Wednesday, April 3, 2013

Benevolent Sexism, Again

Melanie Tannenbaum has written again on benevolent sexism.  I'm not sure if she wrote the title of her piece too, but I like it:
"The Problem When Sexism Just Sounds So Darn Friendly..."
The notion that one can be sexist if one hasn't intended to be is still a big stumbling block for many people when it comes to acknowledging that they have engaged in something that is sexist (or racist or transphobic or homophobic). That a person can be sexist even if they thought they were, or intended to be, nice, seems to be completely unfathomable.

Although the conclusion that benevolent sexism is both "real and insidiously dangerous" is one that many readers of this blog already agree with as it is backed up by some actual evidence, I want to draw attention to the portion of Tannenbaum's piece where she notes that expressions of benevolent sexism often correlate with expressions of hostile sexism:
"In a later paper, Glick and Fiske went on to determine the extent to which 15,000 men and women across 19 different countries endorse both hostile and benevolently sexist statements. First of all, they found that hostile and benevolent sexism tend to correlate highly across nations. So, it is not the case that people who endorse hostile sexism don’t tend to endorse benevolent sexism, whereas those who endorse benevolent sexism look nothing like the 'real' sexists. On the contrary, those who endorsed benevolent sexism were likely to admit that they also held explicit, hostile attitudes towards women (although one does not necessarily have to endorse these hostile attitudes in order to engage in benevolent sexism)."
In my experience, those who treat women like delicate flowers also treat us like we're not fully human, or capable, in the way that men are.

A few years ago, for instance, I worked with a man who expressed benevolent sexism pretty frequently in interactions with female co-workers.  For instance, if we had to carry boxes from one office to another, he would say, "My policy is to never let a female carry something in my presence."  (Yes, using "female" as a noun. It's so often a "female," with these men, right?). Another time, I was appointed to chair a committee to work on a special project. He was also on the committee, and he joked, "She's a female, I have no doubt she can whip us into shape."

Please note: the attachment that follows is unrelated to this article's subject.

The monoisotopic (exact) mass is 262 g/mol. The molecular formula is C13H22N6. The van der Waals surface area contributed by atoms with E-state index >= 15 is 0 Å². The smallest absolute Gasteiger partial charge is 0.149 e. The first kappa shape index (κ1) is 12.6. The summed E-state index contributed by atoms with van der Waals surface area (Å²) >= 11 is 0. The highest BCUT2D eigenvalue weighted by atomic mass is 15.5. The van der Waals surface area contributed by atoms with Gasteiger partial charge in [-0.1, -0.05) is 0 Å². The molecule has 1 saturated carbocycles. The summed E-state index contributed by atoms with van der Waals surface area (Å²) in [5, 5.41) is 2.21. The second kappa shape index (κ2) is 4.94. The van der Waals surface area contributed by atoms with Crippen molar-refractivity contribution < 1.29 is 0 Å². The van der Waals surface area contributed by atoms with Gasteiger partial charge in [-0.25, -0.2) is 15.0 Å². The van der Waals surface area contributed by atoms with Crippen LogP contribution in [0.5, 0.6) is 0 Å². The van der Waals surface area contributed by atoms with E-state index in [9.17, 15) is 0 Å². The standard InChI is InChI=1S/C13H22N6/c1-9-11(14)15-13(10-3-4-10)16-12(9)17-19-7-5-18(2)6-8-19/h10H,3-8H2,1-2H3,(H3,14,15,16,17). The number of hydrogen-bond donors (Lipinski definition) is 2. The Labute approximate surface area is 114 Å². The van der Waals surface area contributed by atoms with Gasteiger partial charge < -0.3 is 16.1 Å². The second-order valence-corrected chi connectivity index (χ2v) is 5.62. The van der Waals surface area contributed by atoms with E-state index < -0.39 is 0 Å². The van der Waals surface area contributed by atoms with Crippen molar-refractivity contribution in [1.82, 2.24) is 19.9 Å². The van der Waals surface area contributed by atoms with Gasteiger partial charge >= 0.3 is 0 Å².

These are the kind of sexist subtleties in the workplace that are not readily-recognized by, I guess, people who aren't feminist, as digs.  To complain about them, to either the person saying them or to Human Resources, is to look like a "crazy person," oversensitive, or just looking for shit to get mad about.

But, the thing is, people who express benevolently sexist ideas are acknowledging that they view men and women as discrete, fundamentally different (or "opposite") creatures and that they, accordingly, treat men and women very differently.  When this type of thinking about gender is therefore moved from one context to another, their beliefs about gender will necessarily be expressed in different, oftentimes less "friendly" ways.

For, it turns out that although my male co-worker liked to joke about my prowess with respect to whipping people into shape in a committee, he wasn't super into actually acknowledging my authority or competence with respect to the project we were working on together.

At the first committee meeting, his behavior was disruptive, unprepared, and mansplainy. While other participants adhered to the practice of "following the meeting agenda," he would go off on too-long, tangential monologues about ideas that were irrelevant to the purpose of our project while being unreceptive to my (and others') attempts to get him back on track.  And, most tellingly, when he failed to submit his portion of the project before the meeting, he handed it to me 5 minutes before the meeting started and, in front of the group asked, "Can you go run copies of this?"  (I said no).

But, message received. A woman doesn't have to carry anything in his presence (except for his documents, I suppose), but she also can't or shouldn't try to lead in his presence either, because that's a man's job.

So, I guess the point here is that yes, benevolent sexism can look harmless. But when I see it, it's a good red flag that there's something darker lying just below the surface, waiting for the right context to reveal itself.

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